Primary content

Authors

T Robinson (Lead)

A Janssen (Lead)

J Kirk

A DeFazio

A Goodwin

K Tucker

T Shaw

Aims

The QStream program aimed to increase participant knowledge about the latest evidence regarding genetic assessment and consideration of genetic testing for women with a particular type of ovarian cancer.

Method

Participants completed an online, case based program with multiple choice questions in October, 2013. The cases could be accessed by email or phone. If questions were answered incorrectly the case was repeated in five days. If questions were answered correctly, they were repeated in eight days. After the program semi structured interviews (N=12) were conducted and were subject to thematic analysis by two researchers. In addition, the number of women diagnosed with ovarian cancer and the number subsequently referred for assessment and consideration of genetic testing over a 12 month period will be identified from gynaecological oncology records to further ascertain the program’s impact on the referral behaviour of participants.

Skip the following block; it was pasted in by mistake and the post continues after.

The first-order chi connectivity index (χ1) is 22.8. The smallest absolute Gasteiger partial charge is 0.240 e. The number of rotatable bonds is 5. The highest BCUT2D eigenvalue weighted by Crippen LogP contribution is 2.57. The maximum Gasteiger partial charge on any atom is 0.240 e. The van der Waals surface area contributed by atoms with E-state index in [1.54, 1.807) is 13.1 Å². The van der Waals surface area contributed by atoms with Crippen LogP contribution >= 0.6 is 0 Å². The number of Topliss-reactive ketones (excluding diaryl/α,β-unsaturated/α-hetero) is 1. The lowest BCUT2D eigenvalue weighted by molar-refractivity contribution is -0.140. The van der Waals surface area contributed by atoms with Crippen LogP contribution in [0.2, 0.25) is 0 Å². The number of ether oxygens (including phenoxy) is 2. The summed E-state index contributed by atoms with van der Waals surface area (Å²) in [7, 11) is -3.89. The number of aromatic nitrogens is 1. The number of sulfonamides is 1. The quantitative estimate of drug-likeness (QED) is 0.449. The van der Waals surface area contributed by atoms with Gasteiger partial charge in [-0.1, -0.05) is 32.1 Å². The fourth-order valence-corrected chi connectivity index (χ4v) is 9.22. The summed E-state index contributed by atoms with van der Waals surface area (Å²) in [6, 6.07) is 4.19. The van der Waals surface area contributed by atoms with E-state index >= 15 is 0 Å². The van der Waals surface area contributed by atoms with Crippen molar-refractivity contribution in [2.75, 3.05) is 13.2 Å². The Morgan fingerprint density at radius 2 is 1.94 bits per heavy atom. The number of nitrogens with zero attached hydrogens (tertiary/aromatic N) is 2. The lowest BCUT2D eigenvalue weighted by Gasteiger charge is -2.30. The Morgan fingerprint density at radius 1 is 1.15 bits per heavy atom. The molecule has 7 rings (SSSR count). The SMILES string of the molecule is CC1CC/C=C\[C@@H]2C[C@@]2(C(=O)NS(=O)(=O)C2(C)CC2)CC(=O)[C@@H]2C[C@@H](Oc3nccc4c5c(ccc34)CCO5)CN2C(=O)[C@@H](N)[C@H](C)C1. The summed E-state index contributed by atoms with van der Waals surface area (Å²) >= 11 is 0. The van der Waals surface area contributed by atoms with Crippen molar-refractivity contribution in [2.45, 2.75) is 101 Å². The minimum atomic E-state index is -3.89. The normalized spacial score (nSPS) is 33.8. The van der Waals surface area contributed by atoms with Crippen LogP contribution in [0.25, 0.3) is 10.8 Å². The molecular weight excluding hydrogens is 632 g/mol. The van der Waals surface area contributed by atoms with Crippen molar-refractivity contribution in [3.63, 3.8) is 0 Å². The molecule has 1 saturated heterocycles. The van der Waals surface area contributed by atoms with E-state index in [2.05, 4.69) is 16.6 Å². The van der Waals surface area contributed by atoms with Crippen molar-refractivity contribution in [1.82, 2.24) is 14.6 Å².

Results

The main themes to emerge from the interviews (N=12) include improved knowledge about referring women for assessment and consideration of genetic testing, the curriculum and format of QStream (which most found highly engaging) and the program’s usefulness for disseminating updated clinical guidelines. In addition, eight participants reported the program had changed the way they would now refer women for genetic counselling and consideration of testing.

Implications

Although more research is needed to identify optimal spacing patterns that facilitate retention, QStream has obvious benefits for disseminating new research or updated clinical guidelines among clinicians in high work volume environments.  It may also prove more effective than face- to- face education and training but it may be necessary to supplement QStream programs with implementation techniques such as audit and feedback to ensure that behaviour changes are sustained.